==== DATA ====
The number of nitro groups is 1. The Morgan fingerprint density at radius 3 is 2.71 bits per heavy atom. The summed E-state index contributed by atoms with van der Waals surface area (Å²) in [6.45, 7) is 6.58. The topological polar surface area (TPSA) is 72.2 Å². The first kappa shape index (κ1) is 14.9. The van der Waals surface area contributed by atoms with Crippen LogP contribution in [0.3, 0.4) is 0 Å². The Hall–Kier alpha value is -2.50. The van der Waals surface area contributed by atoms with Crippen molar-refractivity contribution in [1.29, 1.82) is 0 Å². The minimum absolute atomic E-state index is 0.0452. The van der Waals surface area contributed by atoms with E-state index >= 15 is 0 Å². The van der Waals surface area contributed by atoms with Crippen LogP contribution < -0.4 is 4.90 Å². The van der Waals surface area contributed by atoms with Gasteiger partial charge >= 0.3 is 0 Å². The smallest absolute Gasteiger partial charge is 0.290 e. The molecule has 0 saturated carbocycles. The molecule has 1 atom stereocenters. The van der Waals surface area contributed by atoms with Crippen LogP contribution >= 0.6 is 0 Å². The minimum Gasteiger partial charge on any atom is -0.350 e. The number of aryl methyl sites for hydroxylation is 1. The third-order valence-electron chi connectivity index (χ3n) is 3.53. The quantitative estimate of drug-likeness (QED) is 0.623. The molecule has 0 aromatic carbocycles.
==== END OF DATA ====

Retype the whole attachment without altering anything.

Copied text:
The number of nitro groups is 1. The Morgan fingerprint density at radius 3 is 2.71 bits per heavy atom. The summed E-state index contributed by atoms with van der Waals surface area (Å²) in [6.45, 7) is 6.58. The topological polar surface area (TPSA) is 72.2 Å². The first kappa shape index (κ1) is 14.9. The van der Waals surface area contributed by atoms with Crippen LogP contribution in [0.3, 0.4) is 0 Å². The Hall–Kier alpha value is -2.50. The van der Waals surface area contributed by atoms with Crippen molar-refractivity contribution in [1.29, 1.82) is 0 Å². The minimum absolute atomic E-state index is 0.0452. The van der Waals surface area contributed by atoms with E-state index >= 15 is 0 Å². The van der Waals surface area contributed by atoms with Crippen LogP contribution < -0.4 is 4.90 Å². The van der Waals surface area contributed by atoms with Gasteiger partial charge >= 0.3 is 0 Å². The smallest absolute Gasteiger partial charge is 0.290 e. The molecule has 0 saturated carbocycles. The molecule has 1 atom stereocenters. The van der Waals surface area contributed by atoms with Crippen LogP contribution >= 0.6 is 0 Å². The minimum Gasteiger partial charge on any atom is -0.350 e. The number of aryl methyl sites for hydroxylation is 1. The third-order valence-electron chi connectivity index (χ3n) is 3.53. The quantitative estimate of drug-likeness (QED) is 0.623. The molecule has 0 aromatic carbocycles.